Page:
The trajectory of the iPhone is, in most ways, the trajectory of Apple over the past decade. Insane ambition, untouchable dominance, the inevitable slowing of momentum. And now, reinvention, sort of. Mostly from iOS 7, partly from the iPhone 5S itself. But underneath it all, it's still just an iPhone. And that's still pretty good.
The smartphone race has reached a point where Apple can no longer pad its lead simply by staying entrenched with its existing product—competition has caught and in places passed it. And that, in turn, means the phone in your pocket will be evolving a little more rapidly than it has in the past. A new software design, fingerprint unlocking, broader motion sensing, even the continued evolution of Siri—these are the sorts of leaps forward that Apple is usually content to let others test out before giving its own refined take. The result is a mixed bag.
The iPhone 5S is literally just an iPhone 5, with a slightly different home button. It comes in gold now. If you're somehow unfamiliar with the iPhone 5, here is all you really need to know: It is impossibly light, the display is smaller and more narrow than most popular Android phones, and it is chamfered to high heaven.
Whatever else it is, the iPhone remains a gorgeous phone, one that's as satisfying to hold and use and look at as any piece of electronics has the capacity to be. It's thin, light, solid, regrettably scratch-prone, on the fragile side if not outright brittle, and all the other things you know iPhones to be. That's a little boring, but it also works.
And so Apple plays the hits. The screen is the same retina display you're used to. It's been outstripped in size and pixel density by other larger and more powerful phones, but you'd be hard pressed to point out any flaws. The size, weight, and general shape are all the same old Apple standards. We like them. They're not going anywhere. In fact, if you want to find change here, you're going to have to look inside.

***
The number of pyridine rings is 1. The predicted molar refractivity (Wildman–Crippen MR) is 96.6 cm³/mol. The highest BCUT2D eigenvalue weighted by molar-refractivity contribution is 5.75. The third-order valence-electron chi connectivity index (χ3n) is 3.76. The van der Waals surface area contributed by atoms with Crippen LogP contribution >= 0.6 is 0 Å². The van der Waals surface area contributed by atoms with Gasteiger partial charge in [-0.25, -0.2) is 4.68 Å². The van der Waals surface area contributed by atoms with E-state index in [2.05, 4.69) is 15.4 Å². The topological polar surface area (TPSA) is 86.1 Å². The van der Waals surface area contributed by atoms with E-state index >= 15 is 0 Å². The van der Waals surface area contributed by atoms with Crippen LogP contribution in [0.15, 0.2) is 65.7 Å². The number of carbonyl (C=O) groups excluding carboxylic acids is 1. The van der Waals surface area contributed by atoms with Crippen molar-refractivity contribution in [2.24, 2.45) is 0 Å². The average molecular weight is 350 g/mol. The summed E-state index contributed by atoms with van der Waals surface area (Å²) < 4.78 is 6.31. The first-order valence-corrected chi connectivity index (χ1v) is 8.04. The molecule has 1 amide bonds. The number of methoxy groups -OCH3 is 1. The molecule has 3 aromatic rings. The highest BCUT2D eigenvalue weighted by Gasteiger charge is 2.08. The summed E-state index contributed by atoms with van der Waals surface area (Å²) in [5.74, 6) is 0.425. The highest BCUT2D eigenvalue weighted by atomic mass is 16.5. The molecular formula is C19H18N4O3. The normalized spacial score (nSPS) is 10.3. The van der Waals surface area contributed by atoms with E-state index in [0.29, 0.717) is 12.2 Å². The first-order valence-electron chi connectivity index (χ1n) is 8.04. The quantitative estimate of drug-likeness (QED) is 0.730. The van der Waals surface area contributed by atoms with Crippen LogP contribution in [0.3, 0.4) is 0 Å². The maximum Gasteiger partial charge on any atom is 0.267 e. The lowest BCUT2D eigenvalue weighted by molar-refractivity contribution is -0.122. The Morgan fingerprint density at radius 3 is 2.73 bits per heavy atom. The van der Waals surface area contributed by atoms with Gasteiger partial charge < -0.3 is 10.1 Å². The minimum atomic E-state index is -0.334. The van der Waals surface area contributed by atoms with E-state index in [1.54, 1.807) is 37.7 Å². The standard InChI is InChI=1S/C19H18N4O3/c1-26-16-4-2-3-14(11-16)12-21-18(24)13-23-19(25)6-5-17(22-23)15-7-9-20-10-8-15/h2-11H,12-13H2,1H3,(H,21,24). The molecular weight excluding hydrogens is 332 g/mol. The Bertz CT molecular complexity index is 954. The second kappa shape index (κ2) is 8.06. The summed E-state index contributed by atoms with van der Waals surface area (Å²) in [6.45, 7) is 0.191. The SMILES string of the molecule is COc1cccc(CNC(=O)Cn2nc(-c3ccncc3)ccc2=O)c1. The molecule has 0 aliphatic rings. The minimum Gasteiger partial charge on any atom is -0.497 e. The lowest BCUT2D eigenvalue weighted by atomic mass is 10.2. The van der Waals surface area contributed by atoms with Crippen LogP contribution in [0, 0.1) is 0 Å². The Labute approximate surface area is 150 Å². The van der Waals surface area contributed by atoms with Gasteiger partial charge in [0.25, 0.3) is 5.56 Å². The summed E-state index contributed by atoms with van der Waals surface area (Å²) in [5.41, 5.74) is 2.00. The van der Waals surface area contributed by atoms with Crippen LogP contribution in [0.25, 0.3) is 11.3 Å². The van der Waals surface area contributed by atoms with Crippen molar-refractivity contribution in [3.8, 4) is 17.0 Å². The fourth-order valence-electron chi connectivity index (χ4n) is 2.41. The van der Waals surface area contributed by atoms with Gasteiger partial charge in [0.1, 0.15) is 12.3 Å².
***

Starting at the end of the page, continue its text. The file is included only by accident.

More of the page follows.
TouchID, Apple's fingerprint scanning security system, just works. Remember how that feels? It's simple and convenient and never feels like an imposition. Every time I'm asked for the thumb ID, it feels like a shortcut. Oh, I'd have to input a whole damn password here, wouldn't I? It's almost like MagSafe, in that it takes a small not-really-an-inconvenience and makes it easier, better. Wet fingers—after just washing your hands and drying them on your pants, say—don't work so well, but we did find that eating chicken wings and having gross, orange fingers was just fine. So there's that.
There's another piece of hardware in the iPhone that hasn't been talked about nearly as much, but is maybe even more important than TouchID. The M7 processor is supposed to make your iPhone come alive. At the announcement event, Nike showed off a new app that would turn your iPhone into, basically, a Fuel Band you carry around in your pocket. The phone would pick up the fine movements of your body, but because that information would be routed through the M7 chip instead of the main processor, the effects on battery would be minimal.
That functionality, from Nike and anyone else using the M7, isn't in use yet. We don't know how well it will work or how accurate it will be, but that it wasn't ready for launch isn't the best sign. These are natural growing pains, but they fold into a larger trend of Apple just not getting things right the first time around. Siri, Apple Maps, and now whatever's going on here.
It's a shame that the battery-saving M7 hasn't really kicked in yet (or maybe a good thing, depending on how well it works), because the battery is crap. The 5S doesn't last as long as the Moto X or Galaxy S4, but the gap isn't huge. It's crap, mainly, because I think about battery every time I use it. With background updates off on non-essential apps, I'd get to around 5 or 6PM before the phone was flat dead on moderate use. A little longer on light use, and far, far shorter when I was screwing with it constantly (obviously). But that's not good enough. Sure, you can use a battery pack to top off throughout the day if traveling, or charge throughout the day at your desk (if you work at a desk, yuppie). But the primary feature of your phone should always be its ability to turn on, and that's an area the iPhone lags behind its major competitors, and is lapped, twice, by brutes like the Razr Maxx.